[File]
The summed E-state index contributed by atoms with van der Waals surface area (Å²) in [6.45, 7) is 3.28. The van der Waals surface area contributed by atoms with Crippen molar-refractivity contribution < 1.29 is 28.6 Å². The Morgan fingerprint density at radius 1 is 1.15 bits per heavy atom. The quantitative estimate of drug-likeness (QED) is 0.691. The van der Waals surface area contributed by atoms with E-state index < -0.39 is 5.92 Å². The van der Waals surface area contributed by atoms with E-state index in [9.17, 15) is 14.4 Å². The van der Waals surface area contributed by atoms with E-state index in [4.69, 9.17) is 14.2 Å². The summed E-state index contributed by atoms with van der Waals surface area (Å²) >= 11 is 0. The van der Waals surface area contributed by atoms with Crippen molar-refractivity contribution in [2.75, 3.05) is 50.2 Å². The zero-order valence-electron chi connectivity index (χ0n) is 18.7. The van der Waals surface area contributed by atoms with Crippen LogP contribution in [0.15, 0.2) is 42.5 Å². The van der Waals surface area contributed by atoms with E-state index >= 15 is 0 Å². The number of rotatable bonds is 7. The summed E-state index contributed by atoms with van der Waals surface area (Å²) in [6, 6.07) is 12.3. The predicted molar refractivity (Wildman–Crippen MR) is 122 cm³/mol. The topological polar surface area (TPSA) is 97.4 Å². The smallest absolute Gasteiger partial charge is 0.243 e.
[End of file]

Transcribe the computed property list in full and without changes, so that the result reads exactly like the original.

The summed E-state index contributed by atoms with van der Waals surface area (Å²) in [6.45, 7) is 3.28. The van der Waals surface area contributed by atoms with Crippen molar-refractivity contribution < 1.29 is 28.6 Å². The Morgan fingerprint density at radius 1 is 1.15 bits per heavy atom. The quantitative estimate of drug-likeness (QED) is 0.691. The van der Waals surface area contributed by atoms with E-state index < -0.39 is 5.92 Å². The van der Waals surface area contributed by atoms with E-state index in [9.17, 15) is 14.4 Å². The van der Waals surface area contributed by atoms with E-state index in [4.69, 9.17) is 14.2 Å². The summed E-state index contributed by atoms with van der Waals surface area (Å²) >= 11 is 0. The van der Waals surface area contributed by atoms with Crippen molar-refractivity contribution in [2.75, 3.05) is 50.2 Å². The zero-order valence-electron chi connectivity index (χ0n) is 18.7. The van der Waals surface area contributed by atoms with Crippen LogP contribution in [0.15, 0.2) is 42.5 Å². The van der Waals surface area contributed by atoms with E-state index >= 15 is 0 Å². The number of rotatable bonds is 7. The summed E-state index contributed by atoms with van der Waals surface area (Å²) in [6, 6.07) is 12.3. The predicted molar refractivity (Wildman–Crippen MR) is 122 cm³/mol. The topological polar surface area (TPSA) is 97.4 Å². The smallest absolute Gasteiger partial charge is 0.243 e.